Sullivan aiming for full marks against Croatia

Scotland's goalkeeper is hoping to reap reward for hard work tomorrow
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The Independent Online

Neil Sullivan is more fluent in Cockney than Croatian, as befits a player who has spent his career with two London clubs. Yet no interpreter was needed to tell him what the reporter from Zagreb's Sportske Novosti newspaper made of his performance in Scotland's 2-0 success in San Marino last weekend.

Neil Sullivan is more fluent in Cockney than Croatian, as befits a player who has spent his career with two London clubs. Yet no interpreter was needed to tell him what the reporter from Zagreb's Sportske Novosti newspaper made of his performance in Scotland's 2-0 success in San Marino last weekend.

The Tottenham and former Wimbledon goalkeeper's eyes went straight to the ratings given to each Scot. Next to his own name there was simply a dash. Sullivan had not made a single save, taken only one goal-kick and fielded just two back-passes. The Croatian scribe felt unable to award him a mark.

Sullivan, 30, is acutely aware that Scotland's next step towards the 2002 World Cup finals, tomorrow's Group Six encounter with Croatia, will be a different matter. San Marino's world ranking is 167th, the lowest of any European country; in contrast, the former Yugoslav republic will call on many of the players who helped them to finish third at France 98.

Comparisons between San Marino's stubbornly defensive part-timers and the attacking riches represented by Alen Boksic and Davor Suker may be meaningless. Yet in terms of the concentration required, Sullivan views the two fixtures as essentially similar. Until Scotland's two late goals on Saturday there was always a chance that a slippery surface or a deflected shot might embarrass him.

"You've got to prepare for games as contrasting as these two in the same way," said Sullivan, a south Londoner who qualifies for Scotland on his mother's side. "No matter where or who you play, you must pay attention, especially when it's 0-0 as it was for a long time in San Marino."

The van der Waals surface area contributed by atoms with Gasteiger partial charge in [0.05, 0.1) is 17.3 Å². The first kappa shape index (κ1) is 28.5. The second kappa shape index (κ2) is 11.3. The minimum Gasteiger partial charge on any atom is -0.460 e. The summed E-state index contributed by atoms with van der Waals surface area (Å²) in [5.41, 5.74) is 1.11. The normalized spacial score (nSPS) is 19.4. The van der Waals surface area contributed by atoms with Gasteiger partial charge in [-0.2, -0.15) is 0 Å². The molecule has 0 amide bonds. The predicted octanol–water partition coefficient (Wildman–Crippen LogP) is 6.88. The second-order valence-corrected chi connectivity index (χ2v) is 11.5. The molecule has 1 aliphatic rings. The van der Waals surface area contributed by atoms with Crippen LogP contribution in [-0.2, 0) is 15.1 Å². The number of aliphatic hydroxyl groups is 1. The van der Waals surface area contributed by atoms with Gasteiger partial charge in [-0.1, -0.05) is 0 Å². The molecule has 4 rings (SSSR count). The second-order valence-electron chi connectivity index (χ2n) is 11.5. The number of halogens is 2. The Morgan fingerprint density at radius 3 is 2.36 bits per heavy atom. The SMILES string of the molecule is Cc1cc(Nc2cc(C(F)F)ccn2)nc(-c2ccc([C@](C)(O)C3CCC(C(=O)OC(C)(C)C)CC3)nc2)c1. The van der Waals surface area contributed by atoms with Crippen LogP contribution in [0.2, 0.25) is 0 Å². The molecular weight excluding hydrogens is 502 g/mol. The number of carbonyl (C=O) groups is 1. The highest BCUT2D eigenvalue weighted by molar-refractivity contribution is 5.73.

Tongue tickling cheek, he added: "I think it might be a bit different against Croatia. Boksic didn't play for Middlesbrough against Spurs but I've watched him on video and he's an excellent striker. Suker has been injured so he hasn't played for West Ham lately, but if he plays against us he'll have to be watched closely... one of the many you can say that of."

"Craig [Brown] has gone through their likely line-up highlighting the strengths and weaknesses. We know they move the ball around well and take free-kicks very quickly. I'll have to be alive to that from start to finish."

Another vivid contrast between Scotland's two assignments will lie in the atmosphere. The Maksimir Stadium, home of Dinamo Zagreb, holds 57,000 as against the 4,400, mostly Scots, who filled to bursting point the glorified municipal park that is San Marino's Stadio Olimpico.

"We've trained in the ground here and it's massive. When it's full I can imagine that the crowd will make a hell of a noise. But if we approach the game confidently, I'm sure we will be fine."

This is no mere Braveheart bluster. Scotland's last seven away games, with Sullivan ever-present, have delivered wins over Bosnia, England, the Republic of Ireland, Latvia and San Marino, plus draws in Estonia and the Netherlands. He attributes the sequence to hard work, sound temperament and, significantly in view of Kevin Keegan's demise, to Brown's tactical awareness and planning.

Sullivan, who joined Spurs during the summer on a Bosman free transfer, has been coached by Alan Hodgkinson since his Scotland debut in 1997. The Yorkshireman's preference for him prompted Jim Leighton to quit the international scene in high dudgeon, making Leighton's short-lived presence on this mini-tour all the more ill-advised.

"We haven't been affected by the situation," Sullivan insisted. "Hodgy gave us keepers a hard time today but he hasn't seemed downbeat. Mind you, we don't know what's supposed to have been said because you can't really get a paper out here." Croatian sports journals excepted, of course.

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